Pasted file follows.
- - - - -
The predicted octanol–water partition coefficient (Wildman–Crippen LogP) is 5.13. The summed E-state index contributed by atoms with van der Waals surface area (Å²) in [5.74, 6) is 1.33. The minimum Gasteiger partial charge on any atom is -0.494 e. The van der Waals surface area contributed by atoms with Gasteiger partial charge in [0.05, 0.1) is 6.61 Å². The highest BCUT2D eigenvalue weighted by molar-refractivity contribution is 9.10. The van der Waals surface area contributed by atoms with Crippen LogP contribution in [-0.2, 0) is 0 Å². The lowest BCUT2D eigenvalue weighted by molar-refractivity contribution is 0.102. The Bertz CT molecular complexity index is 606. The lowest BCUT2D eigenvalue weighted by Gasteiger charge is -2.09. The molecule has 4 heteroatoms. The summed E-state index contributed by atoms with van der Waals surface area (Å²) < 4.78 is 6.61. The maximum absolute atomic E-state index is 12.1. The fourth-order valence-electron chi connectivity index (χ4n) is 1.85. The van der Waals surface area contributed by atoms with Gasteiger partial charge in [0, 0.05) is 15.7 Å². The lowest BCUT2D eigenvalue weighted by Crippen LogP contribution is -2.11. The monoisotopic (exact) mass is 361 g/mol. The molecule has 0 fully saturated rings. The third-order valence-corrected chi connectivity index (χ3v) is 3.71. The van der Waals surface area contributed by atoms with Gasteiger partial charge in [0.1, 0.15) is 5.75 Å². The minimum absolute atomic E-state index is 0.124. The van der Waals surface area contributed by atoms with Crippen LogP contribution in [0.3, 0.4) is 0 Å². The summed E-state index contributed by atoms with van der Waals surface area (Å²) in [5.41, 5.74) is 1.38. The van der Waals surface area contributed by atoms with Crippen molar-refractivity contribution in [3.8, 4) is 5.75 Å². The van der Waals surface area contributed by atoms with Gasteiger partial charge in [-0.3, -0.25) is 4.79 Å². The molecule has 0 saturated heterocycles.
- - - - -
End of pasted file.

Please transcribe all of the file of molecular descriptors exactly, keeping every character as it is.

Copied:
The predicted octanol–water partition coefficient (Wildman–Crippen LogP) is 5.13. The summed E-state index contributed by atoms with van der Waals surface area (Å²) in [5.74, 6) is 1.33. The minimum Gasteiger partial charge on any atom is -0.494 e. The van der Waals surface area contributed by atoms with Gasteiger partial charge in [0.05, 0.1) is 6.61 Å². The highest BCUT2D eigenvalue weighted by molar-refractivity contribution is 9.10. The van der Waals surface area contributed by atoms with Crippen LogP contribution in [-0.2, 0) is 0 Å². The lowest BCUT2D eigenvalue weighted by molar-refractivity contribution is 0.102. The Bertz CT molecular complexity index is 606. The lowest BCUT2D eigenvalue weighted by Gasteiger charge is -2.09. The molecule has 4 heteroatoms. The summed E-state index contributed by atoms with van der Waals surface area (Å²) < 4.78 is 6.61. The maximum absolute atomic E-state index is 12.1. The fourth-order valence-electron chi connectivity index (χ4n) is 1.85. The van der Waals surface area contributed by atoms with Gasteiger partial charge in [0, 0.05) is 15.7 Å². The lowest BCUT2D eigenvalue weighted by Crippen LogP contribution is -2.11. The monoisotopic (exact) mass is 361 g/mol. The molecule has 0 fully saturated rings. The third-order valence-corrected chi connectivity index (χ3v) is 3.71. The van der Waals surface area contributed by atoms with Gasteiger partial charge in [0.1, 0.15) is 5.75 Å². The minimum absolute atomic E-state index is 0.124. The van der Waals surface area contributed by atoms with Crippen LogP contribution in [0.3, 0.4) is 0 Å². The summed E-state index contributed by atoms with van der Waals surface area (Å²) in [5.41, 5.74) is 1.38. The van der Waals surface area contributed by atoms with Crippen molar-refractivity contribution in [3.8, 4) is 5.75 Å². The van der Waals surface area contributed by atoms with Gasteiger partial charge in [-0.3, -0.25) is 4.79 Å². The molecule has 0 saturated heterocycles.